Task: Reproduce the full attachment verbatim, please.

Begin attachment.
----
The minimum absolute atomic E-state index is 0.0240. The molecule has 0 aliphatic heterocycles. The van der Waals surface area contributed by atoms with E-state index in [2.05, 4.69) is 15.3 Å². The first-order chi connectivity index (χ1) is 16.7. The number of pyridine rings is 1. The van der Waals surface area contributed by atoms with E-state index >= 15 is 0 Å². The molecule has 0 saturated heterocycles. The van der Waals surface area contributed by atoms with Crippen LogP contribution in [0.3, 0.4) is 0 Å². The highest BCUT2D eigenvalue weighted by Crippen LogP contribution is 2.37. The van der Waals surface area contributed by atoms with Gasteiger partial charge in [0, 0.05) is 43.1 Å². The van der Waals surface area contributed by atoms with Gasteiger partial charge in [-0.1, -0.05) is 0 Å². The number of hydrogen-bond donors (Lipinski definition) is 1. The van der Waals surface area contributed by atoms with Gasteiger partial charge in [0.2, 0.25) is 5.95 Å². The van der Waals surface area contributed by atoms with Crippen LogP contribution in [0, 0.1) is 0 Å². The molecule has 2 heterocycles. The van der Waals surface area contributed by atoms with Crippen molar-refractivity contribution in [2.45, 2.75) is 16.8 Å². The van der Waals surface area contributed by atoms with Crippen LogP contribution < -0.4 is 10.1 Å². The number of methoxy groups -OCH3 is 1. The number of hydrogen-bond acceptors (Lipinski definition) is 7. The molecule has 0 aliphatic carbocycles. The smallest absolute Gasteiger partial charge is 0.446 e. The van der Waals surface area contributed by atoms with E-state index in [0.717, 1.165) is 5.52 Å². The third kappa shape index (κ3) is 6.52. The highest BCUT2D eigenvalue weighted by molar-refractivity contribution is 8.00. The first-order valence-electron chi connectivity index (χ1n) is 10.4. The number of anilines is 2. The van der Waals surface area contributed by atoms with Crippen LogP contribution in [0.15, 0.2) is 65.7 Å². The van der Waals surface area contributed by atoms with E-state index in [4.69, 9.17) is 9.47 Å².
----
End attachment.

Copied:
The minimum absolute atomic E-state index is 0.0240. The molecule has 0 aliphatic heterocycles. The van der Waals surface area contributed by atoms with E-state index in [2.05, 4.69) is 15.3 Å². The first-order chi connectivity index (χ1) is 16.7. The number of pyridine rings is 1. The van der Waals surface area contributed by atoms with E-state index >= 15 is 0 Å². The molecule has 0 saturated heterocycles. The van der Waals surface area contributed by atoms with Crippen LogP contribution in [0.3, 0.4) is 0 Å². The highest BCUT2D eigenvalue weighted by Crippen LogP contribution is 2.37. The van der Waals surface area contributed by atoms with Gasteiger partial charge in [0, 0.05) is 43.1 Å². The van der Waals surface area contributed by atoms with Gasteiger partial charge in [-0.1, -0.05) is 0 Å². The number of hydrogen-bond donors (Lipinski definition) is 1. The van der Waals surface area contributed by atoms with Gasteiger partial charge in [0.2, 0.25) is 5.95 Å². The van der Waals surface area contributed by atoms with Crippen LogP contribution in [0, 0.1) is 0 Å². The molecule has 2 heterocycles. The van der Waals surface area contributed by atoms with Crippen molar-refractivity contribution in [2.45, 2.75) is 16.8 Å². The van der Waals surface area contributed by atoms with Crippen LogP contribution < -0.4 is 10.1 Å². The number of methoxy groups -OCH3 is 1. The number of hydrogen-bond acceptors (Lipinski definition) is 7. The molecule has 0 aliphatic carbocycles. The smallest absolute Gasteiger partial charge is 0.446 e. The van der Waals surface area contributed by atoms with E-state index in [0.717, 1.165) is 5.52 Å². The third kappa shape index (κ3) is 6.52. The highest BCUT2D eigenvalue weighted by molar-refractivity contribution is 8.00. The first-order valence-electron chi connectivity index (χ1n) is 10.4. The number of anilines is 2. The van der Waals surface area contributed by atoms with Crippen LogP contribution in [0.15, 0.2) is 65.7 Å². The van der Waals surface area contributed by atoms with E-state index in [4.69, 9.17) is 9.47 Å².